THE COLOR BARRIER is a month-long “magazine” spotlighting discussions on diversity in comic books, graphic novels, and popular culture.
The interviews, profiles, and subject matter featured will focus on men and women whose accomplishments serve to create a more informative and culturally diverse landscape of entertainment.
Geoffrey Thorne was born in the United States. After a successful career as a television actor, he began writing professionally, winning Second Prize in Simon & Schuster’s sixth annual “Strange New Worlds” anthology with his story “The Soft Room.” He went on to publish more stories in several media tie-in anthologies as well as the Star Trek: Titan novel, “Sword of Damocles.”
His stories have appeared in “Steamfunk,” “Astonishing Adventures Magazine” and “Ellery Queen’s Mystery Magazine.” Thorne’s television work includes writing for “Law & Order: Criminal Intent,” the “Ben 10” animated series and TNT’s heist drama “Leverage.”
Lion Forge Entertainment and NBC-Universal tapped Thorne to reboot the global fan favorite television series, “Knight Rider,” in comic book form. Thorne is the co-creator of “Phantom Canyon,” an audio drama from Pendant Productions set to debut this year. Thorne is also the co-founder and writing partner of Genre 19, a studio he formed with artist Todd Harris in 2008 — and the subject of the latest installment of CBR’s month-long series, “The Color Barrier.”
Joseph Phillip Illidge: You started out as an actor, and transitioned to a writing career. What was the turning point for you, and did your experiences as a Black actor in Hollywood fuel the career change?
Geoffrey Thorne: I was increasingly unhappy with the sorts of scripts I was being cast to perform. The idea of what Black men could be at that time was insanely narrow, and I was neither skilled enough nor pretty enough to be the next Denzel.
After a certain point, I realized I didn’t love acting enough to keep banging at that particular wall when my first, best skill had always been writing. I kept the fact that I’d been an actor a secret for ten-plus years because I wanted to be taken seriously as a writer.
Why did you choose science fiction as the genre to tackle at the beginning of your writing career?
“Choose?” Hah! Like most writers, I write the stories that come to me. Most of those have had some fantastical element to them, but not all. I have a fun story in “Ellery Queen’s Mystery Magazine” that is entirely devoid of “speculative” elements.
My first exposure to your writing work was “Prodigal” Volume 1, produced under the Genre 19 imprint with your partner, illustrator Todd Harris. The fact that the book featured a duo of color was an interesting and distinctive element to me, since we don’t see a lot of that in mainstream comics, especially since Marvel broke up The Daughters of the Dragon a few years ago. Was it important for you to show that model, or was it just from natural instinct? Or both?
Hmm. I’m not a political creator in the sense that I don’t write, as a rule, stories designed to make some sort of point about race or gender or whatever. That sort of writing tends to bore me as a reader, unless the writer is at Harper Lee level.
I do feel both of the Big Two are missing the boat (DC far more than Marvel) when it comes to “diversity” but I also realize that they never promised diversity and don’t owe it to anyone. They will do what they will do.
Since that mostly means telling stories in which the non-White peoples of the world exist in the background or as “seasoning” for the main White, straight, male heroes, it’s up to those of us who want to see other sorts of stories to tell those stories.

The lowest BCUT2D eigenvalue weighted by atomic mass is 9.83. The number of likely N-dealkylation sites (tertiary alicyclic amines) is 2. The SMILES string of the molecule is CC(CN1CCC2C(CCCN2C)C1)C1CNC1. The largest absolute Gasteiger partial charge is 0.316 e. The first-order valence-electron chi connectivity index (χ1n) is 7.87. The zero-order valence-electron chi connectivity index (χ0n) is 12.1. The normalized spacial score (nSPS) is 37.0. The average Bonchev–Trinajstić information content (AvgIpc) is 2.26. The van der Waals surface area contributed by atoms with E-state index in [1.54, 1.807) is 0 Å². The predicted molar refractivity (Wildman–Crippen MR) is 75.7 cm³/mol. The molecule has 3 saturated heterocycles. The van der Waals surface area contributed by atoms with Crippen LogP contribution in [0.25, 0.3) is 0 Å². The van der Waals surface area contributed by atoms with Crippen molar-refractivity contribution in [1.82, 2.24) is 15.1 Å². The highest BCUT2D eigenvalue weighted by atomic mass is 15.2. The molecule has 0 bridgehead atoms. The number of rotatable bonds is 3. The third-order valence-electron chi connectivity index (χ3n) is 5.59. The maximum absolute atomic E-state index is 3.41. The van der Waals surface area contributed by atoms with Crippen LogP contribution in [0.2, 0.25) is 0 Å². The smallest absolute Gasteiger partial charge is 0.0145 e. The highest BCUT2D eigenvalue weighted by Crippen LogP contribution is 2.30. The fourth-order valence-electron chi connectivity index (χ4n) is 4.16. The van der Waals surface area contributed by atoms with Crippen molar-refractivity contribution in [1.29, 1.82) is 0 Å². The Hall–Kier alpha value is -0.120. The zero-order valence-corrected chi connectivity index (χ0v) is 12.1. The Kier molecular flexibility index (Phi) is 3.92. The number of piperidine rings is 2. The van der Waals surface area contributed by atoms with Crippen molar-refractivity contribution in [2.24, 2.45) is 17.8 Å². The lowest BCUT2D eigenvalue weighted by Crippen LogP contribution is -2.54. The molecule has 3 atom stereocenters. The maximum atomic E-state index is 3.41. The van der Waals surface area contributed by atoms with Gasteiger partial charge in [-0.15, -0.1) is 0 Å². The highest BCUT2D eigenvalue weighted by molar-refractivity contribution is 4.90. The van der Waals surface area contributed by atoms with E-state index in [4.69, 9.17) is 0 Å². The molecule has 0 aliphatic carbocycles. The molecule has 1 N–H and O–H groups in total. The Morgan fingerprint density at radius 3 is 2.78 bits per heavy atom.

I live in a world where heroes come in all shades, genders, sexualities, sizes, faiths and nationalities. Villains, too.
If that’s my real world, my imaginary world will reflect that. So, no, it’s not conscious. Sometimes I write stories with no brown people in them, or with gay leads or whatever, not because I’m making a point, but because that’s the world I actually live in.
How did “Prodigal” Volume 2 finds its way into Mark Waid’s digital-first Thrillbent lineup?
Hm. Well. Full disclosure: My former boss and current friend, John Rogers, is Mark’s partner in the Thrillbent venture. When they were doing their proof of concept, they asked me if I knew an artist who could do a visual sequence for them, just to show people what the hell they were talking about. I recommended Todd Harris, who did a really fun little thing involving Hercules and Ares (his versions) smacking each other around in some ancient Greek bazaar. When he was done, he asked me to script it.
So you could say we were in on the ground floor. Months later, John asked me what our future plans were for “Prodigal,” because he and Mark thought it would be a good fit for the site.
We have big plans for “Prodigal’s” Byron and Pae, and we couldn’t think of better folks with whom to work, so…
How do you decide which medium is right for any given story based on one on your ideas? Why was “Prodigal” a digital comic rather than a prose series?
Todd and I formed Genre 19 because we both love comics as a medium. Both of us work very hard in our day jobs in film and TV. We weren’t seeing the sorts of stories we wanted to see being made in comics, so we decided to make some together.
When I write prose stories, it’s just me at the house cranking out notions that appeal to me.
You’re writing for radio now. Do you consider radio the ultimate test for a writer?
Well, it’s wicked hard, I’ll say that. Each medium has its own rules and challenges. My partners on this are old hands at it, so it was like having training wheels.
We’ve spoken at length about the need for consumers of color, the ones who care about this, to give up on the desperate hope that the top two comic book publishers will hire a respectable amount of writers of color. The elimination of that emotional crutch will lead to less disappointment, and possibly open consumers’ minds to seeking out and purchasing independent works by writers of color. History proves that change is, in part, brought about through the continued applications of pressure. So should the consumers give up, or press on?